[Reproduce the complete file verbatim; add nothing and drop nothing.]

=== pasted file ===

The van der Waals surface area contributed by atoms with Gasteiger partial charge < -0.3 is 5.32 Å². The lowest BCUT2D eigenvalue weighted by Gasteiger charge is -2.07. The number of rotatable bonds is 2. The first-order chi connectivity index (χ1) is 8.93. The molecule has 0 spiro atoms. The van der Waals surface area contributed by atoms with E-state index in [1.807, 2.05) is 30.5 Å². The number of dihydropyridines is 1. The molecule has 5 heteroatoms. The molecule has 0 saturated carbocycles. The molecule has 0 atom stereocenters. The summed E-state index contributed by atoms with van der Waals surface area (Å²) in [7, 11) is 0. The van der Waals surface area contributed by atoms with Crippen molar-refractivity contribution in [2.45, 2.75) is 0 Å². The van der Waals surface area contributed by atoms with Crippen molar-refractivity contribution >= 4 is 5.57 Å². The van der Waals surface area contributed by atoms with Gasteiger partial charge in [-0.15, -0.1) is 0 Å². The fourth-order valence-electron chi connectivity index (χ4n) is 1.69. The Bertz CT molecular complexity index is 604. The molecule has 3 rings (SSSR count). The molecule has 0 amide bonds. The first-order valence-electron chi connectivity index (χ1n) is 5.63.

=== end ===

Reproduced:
The van der Waals surface area contributed by atoms with Gasteiger partial charge < -0.3 is 5.32 Å². The lowest BCUT2D eigenvalue weighted by Gasteiger charge is -2.07. The number of rotatable bonds is 2. The first-order chi connectivity index (χ1) is 8.93. The molecule has 0 spiro atoms. The van der Waals surface area contributed by atoms with E-state index in [1.807, 2.05) is 30.5 Å². The number of dihydropyridines is 1. The molecule has 5 heteroatoms. The molecule has 0 saturated carbocycles. The molecule has 0 atom stereocenters. The summed E-state index contributed by atoms with van der Waals surface area (Å²) in [7, 11) is 0. The van der Waals surface area contributed by atoms with Crippen molar-refractivity contribution in [2.45, 2.75) is 0 Å². The van der Waals surface area contributed by atoms with Crippen molar-refractivity contribution >= 4 is 5.57 Å². The van der Waals surface area contributed by atoms with Gasteiger partial charge in [-0.15, -0.1) is 0 Å². The fourth-order valence-electron chi connectivity index (χ4n) is 1.69. The Bertz CT molecular complexity index is 604. The molecule has 3 rings (SSSR count). The molecule has 0 amide bonds. The first-order valence-electron chi connectivity index (χ1n) is 5.63.